The United States legal system developed from the English common law system. Some concepts from Spanish law, such as the prior appropriation doctrine and community property, still continue in some U.S. states, mainly those that were part of the Mexican Cession in 1848.
Under the doctrine of federalism, each state has its own separate court system, and the ability to legislate within areas not reserved to the federal government.
Federal Special Courts – There are a few special courts to adjudicate federal matters, which were established by congress. Admiralty courts are federal district courts that have jurisdiction over admiralty and maritime actions pursuant to federal statute (28 U.S.C.A. § 1333). Bankruptcy courts are federal courts that are concerned exclusively with the administration of bankruptcy proceedings; they were also created pursuant to federal statute (28 U.S.C.A. § 1334). The U.S. Tax Court tries and adjudicates controversies involving deficiencies or overpayments in income, estate, and gift taxes. U.S. magistrates try misdemeanor cases and conduct preliminary proceedings in civil and criminal proceedings.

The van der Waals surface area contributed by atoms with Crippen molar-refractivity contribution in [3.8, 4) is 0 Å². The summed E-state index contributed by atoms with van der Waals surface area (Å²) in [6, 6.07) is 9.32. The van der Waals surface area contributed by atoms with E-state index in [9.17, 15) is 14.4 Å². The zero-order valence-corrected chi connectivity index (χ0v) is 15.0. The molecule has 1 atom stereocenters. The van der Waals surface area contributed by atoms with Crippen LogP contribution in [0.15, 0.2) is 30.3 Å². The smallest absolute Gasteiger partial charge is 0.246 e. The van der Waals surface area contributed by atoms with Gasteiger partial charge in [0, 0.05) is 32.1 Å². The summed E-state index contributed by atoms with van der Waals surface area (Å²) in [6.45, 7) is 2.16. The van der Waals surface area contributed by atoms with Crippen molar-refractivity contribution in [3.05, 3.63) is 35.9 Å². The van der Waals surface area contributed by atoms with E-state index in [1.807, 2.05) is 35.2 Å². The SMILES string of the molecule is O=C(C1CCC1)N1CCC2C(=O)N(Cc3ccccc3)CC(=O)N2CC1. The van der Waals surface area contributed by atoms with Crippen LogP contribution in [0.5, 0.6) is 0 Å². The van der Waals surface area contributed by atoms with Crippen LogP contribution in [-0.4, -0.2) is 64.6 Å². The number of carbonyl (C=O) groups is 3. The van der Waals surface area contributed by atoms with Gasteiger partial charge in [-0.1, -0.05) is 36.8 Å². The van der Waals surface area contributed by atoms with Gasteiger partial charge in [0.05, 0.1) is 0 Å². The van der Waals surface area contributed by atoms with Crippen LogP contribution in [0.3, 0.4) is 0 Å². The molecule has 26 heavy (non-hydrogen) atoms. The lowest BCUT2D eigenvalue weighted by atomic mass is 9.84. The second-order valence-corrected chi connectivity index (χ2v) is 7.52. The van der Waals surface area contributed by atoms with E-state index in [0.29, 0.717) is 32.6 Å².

Federal District Courts – Are considered the general trial courts of the United States federal court system. Both civil and criminal cases are filed in the district court, which is a court of law, equity, and admiralty. Each federal judicial district has at least one courthouse, and many districts have more than one.
Federal Courts of Appeal - The U.S. Courts of Appeals are intermediate federal appellate courts. Created in 1891 pursuant to Article III of the U.S. Constitution, the courts relieve the U.S. Supreme Court from the burden of handling all appeals from cases decided by federal trial (district) courts. These appellate courts have jurisdiction to review all final decisions and some Interlocutory decisions of federal district courts.
United States Supreme Courts - The Supreme Court of the United States is the highest federal court. It was formally established during the passage of the Judiciary Act of 1789 (1 Stat. 73) and was not organized until 1790. The Supreme Court has two functions: acting as the final interpreter of state and federal law and establishing